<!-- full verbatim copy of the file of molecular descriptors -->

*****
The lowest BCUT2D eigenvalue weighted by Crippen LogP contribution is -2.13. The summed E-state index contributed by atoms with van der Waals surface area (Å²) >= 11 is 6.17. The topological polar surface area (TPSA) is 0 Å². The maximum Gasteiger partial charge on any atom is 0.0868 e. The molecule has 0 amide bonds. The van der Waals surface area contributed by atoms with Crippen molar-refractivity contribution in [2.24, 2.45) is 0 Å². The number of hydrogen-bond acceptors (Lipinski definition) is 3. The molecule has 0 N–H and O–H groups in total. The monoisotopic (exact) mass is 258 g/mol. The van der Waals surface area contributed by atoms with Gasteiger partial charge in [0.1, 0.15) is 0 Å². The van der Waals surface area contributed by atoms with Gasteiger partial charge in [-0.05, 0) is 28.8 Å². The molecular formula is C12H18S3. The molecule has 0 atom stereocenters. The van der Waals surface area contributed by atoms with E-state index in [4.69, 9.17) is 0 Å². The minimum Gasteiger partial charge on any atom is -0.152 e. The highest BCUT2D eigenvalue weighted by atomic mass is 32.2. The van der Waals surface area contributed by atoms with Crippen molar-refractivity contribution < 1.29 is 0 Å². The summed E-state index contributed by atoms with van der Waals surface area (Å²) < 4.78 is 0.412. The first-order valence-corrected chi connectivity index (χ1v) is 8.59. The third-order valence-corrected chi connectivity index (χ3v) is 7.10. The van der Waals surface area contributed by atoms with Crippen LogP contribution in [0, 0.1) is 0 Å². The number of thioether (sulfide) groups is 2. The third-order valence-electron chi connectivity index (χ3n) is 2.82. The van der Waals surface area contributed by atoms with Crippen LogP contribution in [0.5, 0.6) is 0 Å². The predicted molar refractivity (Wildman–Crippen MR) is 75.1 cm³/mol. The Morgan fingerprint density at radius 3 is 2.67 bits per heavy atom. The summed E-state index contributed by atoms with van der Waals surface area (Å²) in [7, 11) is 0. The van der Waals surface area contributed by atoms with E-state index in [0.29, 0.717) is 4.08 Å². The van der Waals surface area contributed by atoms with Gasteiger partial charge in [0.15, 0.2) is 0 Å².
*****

The lowest BCUT2D eigenvalue weighted by Crippen LogP contribution is -2.13. The summed E-state index contributed by atoms with van der Waals surface area (Å²) >= 11 is 6.17. The topological polar surface area (TPSA) is 0 Å². The maximum Gasteiger partial charge on any atom is 0.0868 e. The molecule has 0 amide bonds. The van der Waals surface area contributed by atoms with Crippen molar-refractivity contribution in [2.24, 2.45) is 0 Å². The number of hydrogen-bond acceptors (Lipinski definition) is 3. The molecule has 0 N–H and O–H groups in total. The monoisotopic (exact) mass is 258 g/mol. The van der Waals surface area contributed by atoms with Gasteiger partial charge in [0.1, 0.15) is 0 Å². The van der Waals surface area contributed by atoms with Gasteiger partial charge in [-0.05, 0) is 28.8 Å². The molecular formula is C12H18S3. The molecule has 0 atom stereocenters. The van der Waals surface area contributed by atoms with E-state index in [4.69, 9.17) is 0 Å². The minimum Gasteiger partial charge on any atom is -0.152 e. The highest BCUT2D eigenvalue weighted by atomic mass is 32.2. The van der Waals surface area contributed by atoms with Crippen molar-refractivity contribution < 1.29 is 0 Å². The summed E-state index contributed by atoms with van der Waals surface area (Å²) < 4.78 is 0.412. The first-order valence-corrected chi connectivity index (χ1v) is 8.59. The third-order valence-corrected chi connectivity index (χ3v) is 7.10. The van der Waals surface area contributed by atoms with Crippen LogP contribution in [0, 0.1) is 0 Å². The number of thioether (sulfide) groups is 2. The third-order valence-electron chi connectivity index (χ3n) is 2.82. The van der Waals surface area contributed by atoms with Crippen LogP contribution in [0.5, 0.6) is 0 Å². The predicted molar refractivity (Wildman–Crippen MR) is 75.1 cm³/mol. The Morgan fingerprint density at radius 3 is 2.67 bits per heavy atom. The summed E-state index contributed by atoms with van der Waals surface area (Å²) in [7, 11) is 0. The van der Waals surface area contributed by atoms with E-state index in [0.29, 0.717) is 4.08 Å². The van der Waals surface area contributed by atoms with Gasteiger partial charge in [0.15, 0.2) is 0 Å².